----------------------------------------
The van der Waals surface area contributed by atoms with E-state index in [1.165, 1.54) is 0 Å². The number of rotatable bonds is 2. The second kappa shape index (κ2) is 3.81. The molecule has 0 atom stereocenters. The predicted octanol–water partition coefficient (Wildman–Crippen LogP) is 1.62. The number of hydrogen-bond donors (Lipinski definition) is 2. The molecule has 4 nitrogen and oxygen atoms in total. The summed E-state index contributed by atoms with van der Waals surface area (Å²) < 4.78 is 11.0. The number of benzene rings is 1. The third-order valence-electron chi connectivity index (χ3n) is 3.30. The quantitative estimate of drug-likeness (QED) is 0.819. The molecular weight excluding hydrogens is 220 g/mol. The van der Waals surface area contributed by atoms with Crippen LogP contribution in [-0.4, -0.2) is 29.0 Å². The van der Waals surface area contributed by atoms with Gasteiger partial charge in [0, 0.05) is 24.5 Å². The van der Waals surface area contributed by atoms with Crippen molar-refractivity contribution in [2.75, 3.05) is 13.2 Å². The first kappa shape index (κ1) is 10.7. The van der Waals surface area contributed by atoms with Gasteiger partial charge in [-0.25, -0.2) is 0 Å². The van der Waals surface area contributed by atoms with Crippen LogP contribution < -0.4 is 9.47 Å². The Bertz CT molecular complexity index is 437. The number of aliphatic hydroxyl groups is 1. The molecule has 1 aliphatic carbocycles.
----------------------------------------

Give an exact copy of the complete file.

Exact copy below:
The van der Waals surface area contributed by atoms with E-state index in [1.165, 1.54) is 0 Å². The number of rotatable bonds is 2. The second kappa shape index (κ2) is 3.81. The molecule has 0 atom stereocenters. The predicted octanol–water partition coefficient (Wildman–Crippen LogP) is 1.62. The number of hydrogen-bond donors (Lipinski definition) is 2. The molecule has 4 nitrogen and oxygen atoms in total. The summed E-state index contributed by atoms with van der Waals surface area (Å²) < 4.78 is 11.0. The number of benzene rings is 1. The third-order valence-electron chi connectivity index (χ3n) is 3.30. The quantitative estimate of drug-likeness (QED) is 0.819. The molecular weight excluding hydrogens is 220 g/mol. The van der Waals surface area contributed by atoms with Crippen LogP contribution in [-0.4, -0.2) is 29.0 Å². The van der Waals surface area contributed by atoms with Gasteiger partial charge in [0, 0.05) is 24.5 Å². The van der Waals surface area contributed by atoms with Crippen molar-refractivity contribution in [2.75, 3.05) is 13.2 Å². The first kappa shape index (κ1) is 10.7. The van der Waals surface area contributed by atoms with Gasteiger partial charge in [-0.25, -0.2) is 0 Å². The van der Waals surface area contributed by atoms with Crippen LogP contribution < -0.4 is 9.47 Å². The Bertz CT molecular complexity index is 437. The number of aliphatic hydroxyl groups is 1. The molecule has 1 aliphatic carbocycles.